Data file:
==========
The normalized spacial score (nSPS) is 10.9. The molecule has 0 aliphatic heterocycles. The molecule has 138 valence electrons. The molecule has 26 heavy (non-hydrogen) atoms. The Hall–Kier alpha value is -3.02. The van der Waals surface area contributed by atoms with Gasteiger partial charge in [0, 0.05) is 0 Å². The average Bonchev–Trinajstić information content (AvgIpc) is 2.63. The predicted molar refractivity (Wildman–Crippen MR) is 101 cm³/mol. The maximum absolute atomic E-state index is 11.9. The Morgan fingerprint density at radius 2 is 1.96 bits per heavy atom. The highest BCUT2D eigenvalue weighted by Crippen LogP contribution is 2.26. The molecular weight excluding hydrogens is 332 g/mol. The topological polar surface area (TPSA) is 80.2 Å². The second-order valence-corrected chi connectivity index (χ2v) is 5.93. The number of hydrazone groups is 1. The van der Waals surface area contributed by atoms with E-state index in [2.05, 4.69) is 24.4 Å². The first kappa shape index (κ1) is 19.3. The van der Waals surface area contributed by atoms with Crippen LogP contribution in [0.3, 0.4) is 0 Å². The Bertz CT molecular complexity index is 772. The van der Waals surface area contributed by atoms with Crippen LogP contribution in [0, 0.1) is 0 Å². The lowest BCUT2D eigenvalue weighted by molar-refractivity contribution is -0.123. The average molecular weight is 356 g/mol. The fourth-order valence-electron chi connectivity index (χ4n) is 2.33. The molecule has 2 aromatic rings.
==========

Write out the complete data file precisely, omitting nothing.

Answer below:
The normalized spacial score (nSPS) is 10.9. The molecule has 0 aliphatic heterocycles. The molecule has 138 valence electrons. The molecule has 26 heavy (non-hydrogen) atoms. The Hall–Kier alpha value is -3.02. The van der Waals surface area contributed by atoms with Gasteiger partial charge in [0, 0.05) is 0 Å². The average Bonchev–Trinajstić information content (AvgIpc) is 2.63. The predicted molar refractivity (Wildman–Crippen MR) is 101 cm³/mol. The maximum absolute atomic E-state index is 11.9. The Morgan fingerprint density at radius 2 is 1.96 bits per heavy atom. The highest BCUT2D eigenvalue weighted by Crippen LogP contribution is 2.26. The molecular weight excluding hydrogens is 332 g/mol. The topological polar surface area (TPSA) is 80.2 Å². The second-order valence-corrected chi connectivity index (χ2v) is 5.93. The number of hydrazone groups is 1. The van der Waals surface area contributed by atoms with E-state index in [2.05, 4.69) is 24.4 Å². The first kappa shape index (κ1) is 19.3. The van der Waals surface area contributed by atoms with Crippen LogP contribution in [0.3, 0.4) is 0 Å². The Bertz CT molecular complexity index is 772. The van der Waals surface area contributed by atoms with Crippen LogP contribution in [0, 0.1) is 0 Å². The lowest BCUT2D eigenvalue weighted by molar-refractivity contribution is -0.123. The average molecular weight is 356 g/mol. The fourth-order valence-electron chi connectivity index (χ4n) is 2.33. The molecule has 2 aromatic rings.